As a first-year math teacher, Adam Ko participated with his students and a collaborating teacher in Model United Nations. He felt like a fish out of water, struggling to integrate math into the revered international simulation where students represent countries and debate important global issues to form resolutions.
From that struggle came the inspiration to create MUN Trade War, a game in which students use math to model economic and military avenues of international engagement.
This project was featured in the 2021 book Changing the Subject: Twenty Years of Projects from High Tech High. You can learn more about the book and the projects within by visiting the official website.
Each student was part of a four-person team and had a group role that changed each round. These roles varied from writing trade agreements, describing decisions to build something or attack another country, or persuading countries to trade with them. Each role developed different skills and was designed to highlight students’ varied strengths. The math problems derived from the project offered students many avenues to use evidence to arrive at an answer to a question that may not have a single, correct solution.
The trade war game often lasted for a whole semester. Adam’s class played it twice a week, and direct instruction in math took place on other days, some but not all of which was directly relevant to the game. As the game progressed, new moves required new math content, such as angles to create shipping lanes or algebra to calculate the domain and slope of missile paths. The game provided motivation to learn the necessary math.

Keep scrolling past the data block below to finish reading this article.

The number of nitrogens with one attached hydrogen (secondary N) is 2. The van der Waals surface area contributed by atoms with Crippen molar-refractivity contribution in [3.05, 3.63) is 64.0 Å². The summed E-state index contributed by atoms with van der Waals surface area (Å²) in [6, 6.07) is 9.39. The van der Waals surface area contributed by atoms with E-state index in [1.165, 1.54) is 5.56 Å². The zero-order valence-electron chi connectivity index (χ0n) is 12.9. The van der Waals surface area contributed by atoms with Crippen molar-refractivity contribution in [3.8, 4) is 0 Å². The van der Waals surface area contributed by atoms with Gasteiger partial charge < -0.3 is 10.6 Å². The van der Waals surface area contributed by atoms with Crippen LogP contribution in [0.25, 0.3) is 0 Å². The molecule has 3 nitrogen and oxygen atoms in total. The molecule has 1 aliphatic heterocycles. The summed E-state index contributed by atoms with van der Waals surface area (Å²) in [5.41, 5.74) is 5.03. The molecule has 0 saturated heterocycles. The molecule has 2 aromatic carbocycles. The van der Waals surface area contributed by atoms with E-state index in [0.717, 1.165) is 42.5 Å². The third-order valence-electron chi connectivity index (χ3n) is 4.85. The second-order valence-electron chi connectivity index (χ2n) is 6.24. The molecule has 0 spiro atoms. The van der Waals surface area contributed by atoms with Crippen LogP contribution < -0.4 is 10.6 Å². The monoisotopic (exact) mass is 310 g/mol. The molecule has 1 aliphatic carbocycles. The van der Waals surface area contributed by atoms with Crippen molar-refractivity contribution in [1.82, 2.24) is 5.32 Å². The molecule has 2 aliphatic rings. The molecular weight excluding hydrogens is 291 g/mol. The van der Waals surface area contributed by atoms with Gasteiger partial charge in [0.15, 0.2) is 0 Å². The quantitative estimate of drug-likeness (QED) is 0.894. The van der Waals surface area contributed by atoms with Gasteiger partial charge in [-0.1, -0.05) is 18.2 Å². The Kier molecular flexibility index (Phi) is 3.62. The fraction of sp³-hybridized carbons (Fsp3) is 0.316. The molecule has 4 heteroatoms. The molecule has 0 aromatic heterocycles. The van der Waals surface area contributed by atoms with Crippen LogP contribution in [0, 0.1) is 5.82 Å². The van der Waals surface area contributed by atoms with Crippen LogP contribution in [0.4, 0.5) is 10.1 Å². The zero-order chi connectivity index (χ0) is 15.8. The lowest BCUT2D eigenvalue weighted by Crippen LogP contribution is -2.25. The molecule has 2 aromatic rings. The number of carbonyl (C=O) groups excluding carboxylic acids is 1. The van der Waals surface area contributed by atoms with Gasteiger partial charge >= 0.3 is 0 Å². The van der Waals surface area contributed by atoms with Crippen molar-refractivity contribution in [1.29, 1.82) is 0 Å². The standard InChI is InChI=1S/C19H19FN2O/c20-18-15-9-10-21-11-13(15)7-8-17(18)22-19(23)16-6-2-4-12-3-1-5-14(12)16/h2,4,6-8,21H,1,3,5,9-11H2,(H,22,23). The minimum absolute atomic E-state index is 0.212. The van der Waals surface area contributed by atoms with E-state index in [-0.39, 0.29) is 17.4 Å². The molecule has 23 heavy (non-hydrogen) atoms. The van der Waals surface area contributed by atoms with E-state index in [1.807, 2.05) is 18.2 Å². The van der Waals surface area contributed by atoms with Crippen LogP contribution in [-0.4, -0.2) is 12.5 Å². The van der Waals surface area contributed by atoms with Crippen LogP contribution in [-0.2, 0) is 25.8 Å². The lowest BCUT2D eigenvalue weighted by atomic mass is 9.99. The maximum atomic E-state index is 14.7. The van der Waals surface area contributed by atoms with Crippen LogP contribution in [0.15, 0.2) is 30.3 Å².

The game can be used in a stand-alone math class or can be integrated with humanities. One year, Adam collaborated with humanities teachers in a Building Governments project, where students designed a government based on democracy, theocracy, or aristocracy; their government’s design then impacted their country’s trading activity.
The game’s multiple roles offer natural opportunities for differentiation. Adam recalls a student with an aide who could not fulfill all of the roles; with support, he was able to do one of the roles and thereby participated with his team. For students ready for more challenge, Adam introduces complexities such as calculations regarding circumnavigating the globe or missile parabolas taking into account the curvature of the Earth.
The fact that everyone participates is an important element; typically Model United Nations is offered in schools as an extracurricular activity, which primarily attracts academically or economically advantaged students.
How do you show your learning in a game? By playing the game, of course! On Exhibition Night, students taught their parents to play and coached them through the math, negotiation, alliances, and betrayals that ensued.
Adam’s students have been playing the MUN Trade War for several years, and each year students’ experience contributes to improvements. The game and many associated materials are freely available at muntradewar.com.